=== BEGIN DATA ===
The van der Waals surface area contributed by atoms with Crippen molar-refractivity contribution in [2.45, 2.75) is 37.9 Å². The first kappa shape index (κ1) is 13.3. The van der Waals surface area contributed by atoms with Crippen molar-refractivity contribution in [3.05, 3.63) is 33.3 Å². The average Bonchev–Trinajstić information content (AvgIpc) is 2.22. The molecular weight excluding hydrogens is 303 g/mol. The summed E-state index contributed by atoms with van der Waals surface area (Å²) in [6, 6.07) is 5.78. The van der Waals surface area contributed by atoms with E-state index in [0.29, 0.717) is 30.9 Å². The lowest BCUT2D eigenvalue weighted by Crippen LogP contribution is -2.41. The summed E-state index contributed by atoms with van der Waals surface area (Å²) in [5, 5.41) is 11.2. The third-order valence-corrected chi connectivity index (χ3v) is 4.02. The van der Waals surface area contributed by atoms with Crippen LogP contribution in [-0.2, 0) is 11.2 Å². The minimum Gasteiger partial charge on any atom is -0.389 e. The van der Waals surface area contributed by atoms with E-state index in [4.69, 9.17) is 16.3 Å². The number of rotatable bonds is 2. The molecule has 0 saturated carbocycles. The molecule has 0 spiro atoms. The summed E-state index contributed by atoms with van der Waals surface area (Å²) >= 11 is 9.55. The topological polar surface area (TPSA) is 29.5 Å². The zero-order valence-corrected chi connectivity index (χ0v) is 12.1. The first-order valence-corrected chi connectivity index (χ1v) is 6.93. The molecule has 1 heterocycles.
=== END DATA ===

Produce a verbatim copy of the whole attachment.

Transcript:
The van der Waals surface area contributed by atoms with Crippen molar-refractivity contribution in [2.45, 2.75) is 37.9 Å². The first kappa shape index (κ1) is 13.3. The van der Waals surface area contributed by atoms with Crippen molar-refractivity contribution in [3.05, 3.63) is 33.3 Å². The average Bonchev–Trinajstić information content (AvgIpc) is 2.22. The molecular weight excluding hydrogens is 303 g/mol. The summed E-state index contributed by atoms with van der Waals surface area (Å²) in [6, 6.07) is 5.78. The van der Waals surface area contributed by atoms with E-state index in [0.29, 0.717) is 30.9 Å². The lowest BCUT2D eigenvalue weighted by Crippen LogP contribution is -2.41. The summed E-state index contributed by atoms with van der Waals surface area (Å²) in [5, 5.41) is 11.2. The third-order valence-corrected chi connectivity index (χ3v) is 4.02. The van der Waals surface area contributed by atoms with Crippen LogP contribution in [-0.2, 0) is 11.2 Å². The minimum Gasteiger partial charge on any atom is -0.389 e. The van der Waals surface area contributed by atoms with E-state index in [4.69, 9.17) is 16.3 Å². The number of rotatable bonds is 2. The molecule has 0 saturated carbocycles. The molecule has 0 spiro atoms. The summed E-state index contributed by atoms with van der Waals surface area (Å²) >= 11 is 9.55. The topological polar surface area (TPSA) is 29.5 Å². The zero-order valence-corrected chi connectivity index (χ0v) is 12.1. The first-order valence-corrected chi connectivity index (χ1v) is 6.93. The molecule has 1 heterocycles.